Saturday, November 12, 2011

Being a publisher has its moments

...and I had one of them Tuesday morning, when I went into my office and found an ARC sitting on my desk. Kath arrived with them Monday night, and unbeknownst to me, Tom had put one on my desk so that I'd see it first thing in the morning. Not recognizing it by its look, and without noticing what it was, instead of pushing it to the side, as I would have done with a book that I'd put there myself, I picked it up to look at it and saw that it was a novel by Rebecca Ore, turned it over, and read the description on the back cover. Three thoughts then rippled through my mind in lightning-swift succession:

Have to read this. Soon! (Salivating.)
Wait! This is the book we're publishing! (Laughing)
Wow! Isn't it cool to be this book's publisher??? (Bursting with elation)

I've had that third thought often since starting Aqueduct-- which, unpacked, is at least partly about how wonderful it is to be publishing work by authors whose work I've been devouring for years. After all, our second book, which I bought shortly after deciding to start Aqueduct Press, was Life, by Gwyneth Jones. But I haven't had the experience of that sort of double-take before. (Well, it was early in the morning, before I'd had my coffee, and this was the first time I'd laid eyes on the ARC, & so it was a bit unfamiliar to me: I don't suppose I'll ever have that experience again...)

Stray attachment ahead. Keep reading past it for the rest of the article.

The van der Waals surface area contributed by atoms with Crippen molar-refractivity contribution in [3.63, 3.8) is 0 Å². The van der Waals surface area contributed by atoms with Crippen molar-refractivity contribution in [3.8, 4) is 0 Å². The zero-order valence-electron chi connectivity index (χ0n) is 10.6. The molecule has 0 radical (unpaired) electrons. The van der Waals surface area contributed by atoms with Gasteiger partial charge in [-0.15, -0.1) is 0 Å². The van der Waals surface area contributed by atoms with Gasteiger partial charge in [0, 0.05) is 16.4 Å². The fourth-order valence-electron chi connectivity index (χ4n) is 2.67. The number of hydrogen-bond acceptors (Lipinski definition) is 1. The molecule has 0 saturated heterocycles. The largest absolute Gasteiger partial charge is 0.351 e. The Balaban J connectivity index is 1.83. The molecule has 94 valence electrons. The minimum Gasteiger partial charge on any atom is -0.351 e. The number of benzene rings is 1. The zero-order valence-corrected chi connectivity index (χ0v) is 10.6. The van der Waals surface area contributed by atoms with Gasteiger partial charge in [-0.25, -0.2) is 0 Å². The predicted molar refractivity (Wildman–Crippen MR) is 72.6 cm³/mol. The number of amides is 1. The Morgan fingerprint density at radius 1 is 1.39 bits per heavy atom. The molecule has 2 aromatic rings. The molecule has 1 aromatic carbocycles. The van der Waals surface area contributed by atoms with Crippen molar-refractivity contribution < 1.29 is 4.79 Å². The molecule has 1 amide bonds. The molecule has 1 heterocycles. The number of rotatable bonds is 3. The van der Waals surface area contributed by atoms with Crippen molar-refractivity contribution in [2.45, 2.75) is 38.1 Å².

Here's a description of the book, by the way (from the press release, rather than from the back of the ARC), which is called Time and Robbery and will be out in March 2012:

Time and Robbery features the protagonist of Ore’s Centuries Ago and Very Fast, Vel, a gay immortal born in Paleolithic who jumps time at will. Unless Vel can help out his younger self, Vel’s tribe’s descendants—a big chunk of the 21st-century British population—will be eliminated from the timeline. Present-day Vel, though, has problems of his own, so he takes a chance and outs himself (and his talented teen-aged daughter Quince) to Joe Tavistock, a subcontractor on the weak end of the plausible deniability chain dangling off British intelligence, making it Joe’s problem. Joe's superiors are dubious, and Joe doesn't know who to trust. The stakes are high not just for Vel, but for everyone involved.

Terry Bisson, author of Fire on the Mountain and TVA Baby, writes of Time and Robbery, “Rebecca is up to her old tricks here: surprising, puzzling, and delighting us at every turn; and in this sleek, lean detective tale, coolly twisting the tail of Time itself. Ore is that rarest of creatures, a writers' writer that readers also love.”

Rebecca Ore’s first book about Vel, Centuries Ago and Very Fast, was a finalist for the Philip K. Dick and the Lambda Awards. As Jeff VanderMeer wrote for Locus Online: “Centuries Ago and Very Fast by Rebecca Ore (from the truly amazing Aqueduct Press) has a kinetic energy and hard-to-define originality that held me captivated from first word to last. Profane—scandalous?—the book wraps stories around stories, combines the surreal with the mundane and every-day.”

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